If you are a reader of this column, and you are a subscriber to satellite radio, you will probably be interested in a new, limited-time channel on SiriusXM called Carolina Shag (channel 13). The station features what’s known as “beach music,” that is the music that’s played, and danced to along the beaches of the Carolinas. The music is a wonderful blend of obscure and well-known soul and R&B records that are popular along the “Grand Strand,” and wherever people do the Shag. I’m not sure how long this channel will last, but it was great listening while traveling during Memorial Day weekend.

I don’t think of “Oh How Happy” as a typical beach music record, but it was heard on Carolina Shag this weekend, and it was kind of a forgotten favorite for me until I heard it again. What do we know about Shades of Blue, the vocal group that brought us “Oh How Happy”? Not much as it turns out. They came from Livonia, Michigan, a suburb of Detroit. It was while the original members were in high school that they formed a group called the Domingos. The original lineup of the group included Nick Marinelli, Ernie Dernai, Linda Allen, and Bob Kerr.

Shades of Blue

In 1965, the Domingos signed a record deal with a label called Golden World, which was based in Detroit. A name change was suggested and the Domingos became Shades of Blue. It was while the group was recording at Golden World that they met Edwin Starr. He liked what he heard that day, and he had an unfinished song that he thought would be good for the group. Starr worked with the group to finish the song. Marinelli said that group members contributed to the music and lyrics, but Edwin Starr was the only writer ever credited for “Oh How Happy.”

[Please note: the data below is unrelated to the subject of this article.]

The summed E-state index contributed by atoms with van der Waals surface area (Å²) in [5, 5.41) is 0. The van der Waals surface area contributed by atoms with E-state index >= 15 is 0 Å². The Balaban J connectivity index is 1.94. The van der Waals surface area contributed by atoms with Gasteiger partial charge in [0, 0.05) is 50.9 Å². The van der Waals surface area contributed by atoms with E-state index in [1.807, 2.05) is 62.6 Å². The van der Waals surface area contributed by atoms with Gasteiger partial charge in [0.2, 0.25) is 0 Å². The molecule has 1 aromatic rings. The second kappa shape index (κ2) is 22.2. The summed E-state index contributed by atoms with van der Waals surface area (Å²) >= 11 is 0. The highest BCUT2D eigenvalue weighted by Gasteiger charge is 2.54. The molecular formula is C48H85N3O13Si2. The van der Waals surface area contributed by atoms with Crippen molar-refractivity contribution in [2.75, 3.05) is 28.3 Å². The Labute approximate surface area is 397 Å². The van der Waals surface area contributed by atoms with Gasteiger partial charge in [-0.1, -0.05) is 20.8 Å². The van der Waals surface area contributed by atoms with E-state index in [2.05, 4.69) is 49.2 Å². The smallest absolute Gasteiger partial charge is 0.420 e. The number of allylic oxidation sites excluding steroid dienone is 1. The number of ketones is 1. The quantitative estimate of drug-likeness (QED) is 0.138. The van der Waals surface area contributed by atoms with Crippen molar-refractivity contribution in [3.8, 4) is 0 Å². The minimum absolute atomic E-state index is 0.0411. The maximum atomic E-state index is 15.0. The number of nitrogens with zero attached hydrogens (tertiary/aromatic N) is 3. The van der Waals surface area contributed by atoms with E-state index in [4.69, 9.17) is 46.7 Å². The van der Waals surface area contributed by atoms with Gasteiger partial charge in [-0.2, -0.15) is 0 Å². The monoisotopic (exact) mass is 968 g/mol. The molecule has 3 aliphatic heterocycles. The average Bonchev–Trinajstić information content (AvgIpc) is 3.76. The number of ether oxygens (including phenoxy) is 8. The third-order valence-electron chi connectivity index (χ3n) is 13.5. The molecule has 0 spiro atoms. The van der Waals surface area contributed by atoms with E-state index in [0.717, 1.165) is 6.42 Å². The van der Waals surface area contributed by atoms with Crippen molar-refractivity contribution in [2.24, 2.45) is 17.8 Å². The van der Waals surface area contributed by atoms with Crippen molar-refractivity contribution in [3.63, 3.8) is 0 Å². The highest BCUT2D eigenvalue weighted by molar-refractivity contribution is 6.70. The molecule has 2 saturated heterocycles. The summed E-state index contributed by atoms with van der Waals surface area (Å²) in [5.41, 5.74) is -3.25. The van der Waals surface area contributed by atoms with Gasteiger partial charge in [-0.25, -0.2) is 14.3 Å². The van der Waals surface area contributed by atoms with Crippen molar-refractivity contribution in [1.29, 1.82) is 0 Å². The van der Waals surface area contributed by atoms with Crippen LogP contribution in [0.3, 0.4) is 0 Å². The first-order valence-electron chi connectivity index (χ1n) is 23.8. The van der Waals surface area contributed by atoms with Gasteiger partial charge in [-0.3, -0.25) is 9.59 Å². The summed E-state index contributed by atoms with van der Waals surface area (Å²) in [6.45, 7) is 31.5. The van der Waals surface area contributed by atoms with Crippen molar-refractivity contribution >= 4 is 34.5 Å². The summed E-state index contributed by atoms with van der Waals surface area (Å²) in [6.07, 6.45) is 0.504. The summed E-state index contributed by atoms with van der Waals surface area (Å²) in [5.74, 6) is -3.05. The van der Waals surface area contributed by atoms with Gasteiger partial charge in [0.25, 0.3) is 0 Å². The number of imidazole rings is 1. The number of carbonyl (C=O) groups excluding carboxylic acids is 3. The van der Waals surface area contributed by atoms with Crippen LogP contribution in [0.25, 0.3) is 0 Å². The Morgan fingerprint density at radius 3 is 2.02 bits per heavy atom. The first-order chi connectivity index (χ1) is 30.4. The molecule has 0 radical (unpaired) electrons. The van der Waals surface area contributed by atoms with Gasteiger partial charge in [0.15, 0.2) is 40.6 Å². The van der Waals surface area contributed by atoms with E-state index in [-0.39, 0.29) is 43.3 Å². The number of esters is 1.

In the autumn of 1965, Shades of Blue recorded “Oh How Happy” and took it to Impact Records. The label signed the group to a new contract on the strength of their record and released it in March 1966. The single, produced by John Rhys (the engineer who had suggested the group’s name change), was a #1 hit locally. It rose up the Pop chart to #12, and the R&B chart to #7. Starr himself recorded the song as a duet with Blinky a couple of years later, and it managed to crawl into the Billboard Hot 100. Other versions were recorded by Percy Sledge, and the Jackson Five.

Shades of Blue didn’t quit there, but follow-up records like “Lonely Summer” (also written by Starr), and “Happiness” didn’t do as well, reaching #72 and #78 on the Hot 100 respectively. Other singles failed to chart at all, and Shades of Blue called it a day in 1970. Marinelli revived the name when he joined a Motown group called the Valadiers in 2003. Together with one of the Valadiers, Stuart Avig, and new members Andy Alonzo and Donald Revels, Marinelli began touring with the group under the Shades of Blue name.

Marinelli, the last original member of Shades of Blue, finally left the group in 2009. There is still a group with that name out there touring, however.

About the Author

Ken Shane

Ken Shane lives in Narragansett, R.I. He is a freelance writer and far and away the oldest Popdose writer. In fact, he may be the oldest writer, period. He wants you to know that he generally does not share his colleagues' love for the music of the '80s, and he does not forgive them for loving it. (Ken passed away in November 2022. R.I.P. —Ed.)

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